Tokyo DisneySea

Tokyo DisneySea

Urayasu, Chiba, Japan

Rating: 5 out of 5.

“Disney’s absolute masterpiece of theme park engineering”

Tokyo Disney Resort is one of the most legendary theme park destinations on the planet. This status is mostly due to Tokyo DisneySea, the absolute crown jewel of theme park engineering. DisneySea is the resort’s secondgate and it was inaugurated in 2001. As the name suggests, the park is dedicated to the Seven Seas. DisneySea is divided into seven ports of call and these are all linked by water. Originally, the park was aimed at a more mature audience than the neighbouring Tokyo Disneyland. Although Disney characters appear in the park’s shows and attractions, their presence is rather subtle. DisneySea is home to some of the most immersive rides Disney has ever designed and they’re all integrated in a dazzling scenery. Welcome to Tokyo DisneySea, a.k.a. the most stunning theme park on Earth.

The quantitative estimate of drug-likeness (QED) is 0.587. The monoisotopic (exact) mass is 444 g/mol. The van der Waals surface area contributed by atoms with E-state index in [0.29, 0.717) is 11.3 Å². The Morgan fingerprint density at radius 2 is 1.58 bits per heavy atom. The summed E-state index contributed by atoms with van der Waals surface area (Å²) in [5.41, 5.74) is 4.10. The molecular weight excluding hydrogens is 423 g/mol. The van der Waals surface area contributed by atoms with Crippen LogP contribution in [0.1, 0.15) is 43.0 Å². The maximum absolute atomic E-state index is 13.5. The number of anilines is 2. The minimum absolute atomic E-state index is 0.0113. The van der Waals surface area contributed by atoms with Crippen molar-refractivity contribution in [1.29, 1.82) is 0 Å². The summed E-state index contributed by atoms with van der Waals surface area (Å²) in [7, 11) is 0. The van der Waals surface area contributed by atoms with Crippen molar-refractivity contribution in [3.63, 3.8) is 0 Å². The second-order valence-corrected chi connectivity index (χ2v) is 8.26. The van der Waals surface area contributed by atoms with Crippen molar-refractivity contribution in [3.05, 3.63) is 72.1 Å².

In my opinion, Tokyo DisneySea is the world’s best theme park. But perfection doesn’t exist, so even DisneySea has a weakness: roller coasters. The park currently offers two coasters and they’re both surprisingly ordinary. Mermaid Lagoon is home to a kiddie coaster and you’ll find Raging Spirits at Lost River Delta. Raging Spirits is set within an ancient temple site and the decoration is brilliant. However, the coaster is just way too simple for a Disney theme park. You might recognise the ride’s layout if you’re familiar with Disneyland Paris. It’s nearly identical to Indiana Jones and the Temple of Peril. Luckily for Japanese Disney fans, the trains run considerably smoother and the seats are more comfortable. Overall, I wouldn’t describe Raging Spirits as a horrible coaster, but it’s not that special either. DisneySea obviously deserves a better thrill coaster. Maybe a Japanese version of Expedition Everest or Big Grizzly Mountain?